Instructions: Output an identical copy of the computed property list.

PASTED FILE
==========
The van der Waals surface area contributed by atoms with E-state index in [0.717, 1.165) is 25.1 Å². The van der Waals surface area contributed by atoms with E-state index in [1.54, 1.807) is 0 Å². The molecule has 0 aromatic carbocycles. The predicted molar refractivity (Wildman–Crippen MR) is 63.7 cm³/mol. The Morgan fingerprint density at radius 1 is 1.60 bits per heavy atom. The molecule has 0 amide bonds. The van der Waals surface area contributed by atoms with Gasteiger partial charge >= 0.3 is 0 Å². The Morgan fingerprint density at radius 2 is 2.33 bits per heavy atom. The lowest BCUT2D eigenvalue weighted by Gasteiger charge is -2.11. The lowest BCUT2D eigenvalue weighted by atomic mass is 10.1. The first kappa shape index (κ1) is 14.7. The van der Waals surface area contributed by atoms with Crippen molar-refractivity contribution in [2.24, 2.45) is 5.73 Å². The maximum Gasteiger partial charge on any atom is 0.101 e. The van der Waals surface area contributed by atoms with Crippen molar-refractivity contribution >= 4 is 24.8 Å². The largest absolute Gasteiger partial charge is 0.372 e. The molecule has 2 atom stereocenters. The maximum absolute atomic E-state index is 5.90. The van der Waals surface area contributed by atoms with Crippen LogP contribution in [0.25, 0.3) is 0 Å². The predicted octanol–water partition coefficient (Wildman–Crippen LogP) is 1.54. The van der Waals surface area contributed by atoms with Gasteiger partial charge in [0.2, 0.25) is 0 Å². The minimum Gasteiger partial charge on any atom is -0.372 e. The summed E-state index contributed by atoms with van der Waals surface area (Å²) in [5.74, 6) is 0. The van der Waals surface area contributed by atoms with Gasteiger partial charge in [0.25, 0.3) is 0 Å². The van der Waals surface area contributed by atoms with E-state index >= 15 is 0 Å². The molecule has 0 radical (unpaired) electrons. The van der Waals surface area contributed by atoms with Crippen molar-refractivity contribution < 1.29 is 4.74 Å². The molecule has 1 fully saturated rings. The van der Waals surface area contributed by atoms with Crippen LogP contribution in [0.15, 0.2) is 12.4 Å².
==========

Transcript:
The van der Waals surface area contributed by atoms with E-state index in [0.717, 1.165) is 25.1 Å². The van der Waals surface area contributed by atoms with E-state index in [1.54, 1.807) is 0 Å². The molecule has 0 aromatic carbocycles. The predicted molar refractivity (Wildman–Crippen MR) is 63.7 cm³/mol. The Morgan fingerprint density at radius 1 is 1.60 bits per heavy atom. The molecule has 0 amide bonds. The van der Waals surface area contributed by atoms with Gasteiger partial charge >= 0.3 is 0 Å². The Morgan fingerprint density at radius 2 is 2.33 bits per heavy atom. The lowest BCUT2D eigenvalue weighted by Gasteiger charge is -2.11. The lowest BCUT2D eigenvalue weighted by atomic mass is 10.1. The first kappa shape index (κ1) is 14.7. The van der Waals surface area contributed by atoms with Crippen molar-refractivity contribution in [2.24, 2.45) is 5.73 Å². The maximum Gasteiger partial charge on any atom is 0.101 e. The van der Waals surface area contributed by atoms with Crippen molar-refractivity contribution >= 4 is 24.8 Å². The largest absolute Gasteiger partial charge is 0.372 e. The molecule has 2 atom stereocenters. The maximum absolute atomic E-state index is 5.90. The van der Waals surface area contributed by atoms with Crippen LogP contribution in [0.25, 0.3) is 0 Å². The predicted octanol–water partition coefficient (Wildman–Crippen LogP) is 1.54. The van der Waals surface area contributed by atoms with Gasteiger partial charge in [0.2, 0.25) is 0 Å². The minimum Gasteiger partial charge on any atom is -0.372 e. The summed E-state index contributed by atoms with van der Waals surface area (Å²) in [5.74, 6) is 0. The van der Waals surface area contributed by atoms with Gasteiger partial charge in [0.25, 0.3) is 0 Å². The van der Waals surface area contributed by atoms with E-state index >= 15 is 0 Å². The molecule has 0 radical (unpaired) electrons. The van der Waals surface area contributed by atoms with Crippen molar-refractivity contribution < 1.29 is 4.74 Å². The molecule has 1 fully saturated rings. The van der Waals surface area contributed by atoms with Crippen LogP contribution in [0.15, 0.2) is 12.4 Å².